by Corey Husic
On the evening of December 15th—amidst final exams and term papers—Harold Eyster and I led a trip to Middlesex Fells, a state park situated just north of Boston. The naturalist club had led several trips to the Fells before, but this was the first time we would be exploring the park at night. We weren’t exactly sure what to expect: maybe we’d hear an owl, or perhaps we’d encounter some nocturnal mammals or nefarious humans.
Several of us gathered in Harvard Square, and then rode the T all the way to the Oak Grove station. From here, we walked two blocks north to the trailhead. We clambered up the slope and some rocks and soon found ourselves gazing at the bright city skyline to our south. We gazed at constellations like Orion and Cassiopeia—features of the night sky barely visible back on campus.
We made our way back to the main trail and walked deeper into the park. Eamon Corbett had brought along a makeshift pitfall trip designed for the live capture of insects and small mammals. Eamon, Michael Genecin, and Sarah Ward dug a small hole for the trap, and covered the top with leaf litter hoping to fool an unsuspecting mouse or vole.
Once the trap was in place, we continued down the trail looking and listening for wildlife. The woods were extremely quiet-nary an owl or insect decided to vocalize.
We soon found ourselves in front of another rocky hill, so we climbed to the top, of course. This peak provided a view of Melrose, Massachusetts in full Christmas decoration glory. Two hundred feet down the slope from where we sat, one particularly bright holiday display was blasting tunes from the Jackson 5 Christmas Album. Even from this distance, we could hear the lyrics so well that some members of our group were prompted to sing along. Now the resident owls were sure to remain silent.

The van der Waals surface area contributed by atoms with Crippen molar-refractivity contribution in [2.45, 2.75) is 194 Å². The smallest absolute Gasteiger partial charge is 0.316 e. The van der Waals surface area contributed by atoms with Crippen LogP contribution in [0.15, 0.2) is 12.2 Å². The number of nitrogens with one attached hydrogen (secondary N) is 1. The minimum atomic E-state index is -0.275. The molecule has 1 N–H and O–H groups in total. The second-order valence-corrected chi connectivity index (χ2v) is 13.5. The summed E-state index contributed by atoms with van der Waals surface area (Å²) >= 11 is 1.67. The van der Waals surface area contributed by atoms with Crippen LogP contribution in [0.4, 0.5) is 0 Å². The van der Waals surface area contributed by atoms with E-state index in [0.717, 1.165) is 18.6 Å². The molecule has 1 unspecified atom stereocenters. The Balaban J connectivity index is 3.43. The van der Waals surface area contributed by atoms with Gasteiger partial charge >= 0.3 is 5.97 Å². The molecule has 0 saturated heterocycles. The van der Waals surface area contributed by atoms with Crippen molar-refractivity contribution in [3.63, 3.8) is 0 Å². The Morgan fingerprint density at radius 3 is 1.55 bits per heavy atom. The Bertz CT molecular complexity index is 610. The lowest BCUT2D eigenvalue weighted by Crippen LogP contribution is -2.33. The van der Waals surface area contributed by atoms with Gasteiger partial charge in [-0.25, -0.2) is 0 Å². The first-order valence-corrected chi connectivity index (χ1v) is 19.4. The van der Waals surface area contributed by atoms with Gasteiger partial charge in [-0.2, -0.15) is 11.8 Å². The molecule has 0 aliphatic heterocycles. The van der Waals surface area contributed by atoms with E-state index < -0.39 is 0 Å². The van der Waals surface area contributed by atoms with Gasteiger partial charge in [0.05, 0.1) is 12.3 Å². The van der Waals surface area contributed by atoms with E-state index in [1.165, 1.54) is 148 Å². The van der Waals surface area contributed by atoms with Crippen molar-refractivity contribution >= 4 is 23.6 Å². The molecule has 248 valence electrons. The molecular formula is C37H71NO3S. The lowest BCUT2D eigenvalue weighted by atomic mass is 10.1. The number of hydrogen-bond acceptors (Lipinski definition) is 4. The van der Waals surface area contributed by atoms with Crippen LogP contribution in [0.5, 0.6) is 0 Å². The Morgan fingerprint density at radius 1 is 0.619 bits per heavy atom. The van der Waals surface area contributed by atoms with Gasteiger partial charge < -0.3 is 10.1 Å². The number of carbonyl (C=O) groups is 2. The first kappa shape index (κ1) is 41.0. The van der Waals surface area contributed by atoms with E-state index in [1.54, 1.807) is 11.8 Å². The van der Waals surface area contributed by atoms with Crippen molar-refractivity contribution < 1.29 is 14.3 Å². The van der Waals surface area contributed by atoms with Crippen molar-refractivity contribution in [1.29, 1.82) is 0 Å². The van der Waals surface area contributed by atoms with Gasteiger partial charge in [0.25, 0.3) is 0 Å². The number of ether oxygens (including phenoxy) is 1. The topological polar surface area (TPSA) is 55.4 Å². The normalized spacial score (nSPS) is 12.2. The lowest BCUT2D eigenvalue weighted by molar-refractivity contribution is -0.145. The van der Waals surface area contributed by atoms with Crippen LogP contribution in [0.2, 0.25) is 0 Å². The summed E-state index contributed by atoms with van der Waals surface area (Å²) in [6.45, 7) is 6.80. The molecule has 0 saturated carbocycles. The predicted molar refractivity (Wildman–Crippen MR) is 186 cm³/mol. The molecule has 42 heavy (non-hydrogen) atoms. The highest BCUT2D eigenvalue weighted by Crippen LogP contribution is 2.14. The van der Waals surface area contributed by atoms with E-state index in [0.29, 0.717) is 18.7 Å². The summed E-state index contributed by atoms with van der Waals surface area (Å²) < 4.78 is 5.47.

We elected to turn back, taking one final stop to enjoy a view of the city. At this vantage point, we stood in a circle and wrapped our arms around each other singing along to Adele’s Hello. More like Middlesex Feels.
Invigorated, we started on the last leg of our hike back. Some observant members of the group spotted a bunch of moths on a decaying tree. They turned out to be Winter Moths (Operophtera brumata), a nonnative, invasive insect that has become common across the northern United States. Finally some wildlife, albeit in the form of a small, plain, brown moth…
Eamon checked his pitfall trap before we left the park. Not even a confused centipede. Oh well.
We found our way back to the Orange Line, and unlike our last trip to the Fells, everyone in our group made it onto the same train…
Although we didn’t see much on this first ever night hike, it was a fun night of constellations, gaudy Christmas decorations, some brown moths, and Adele. The best kind of study break from final exams.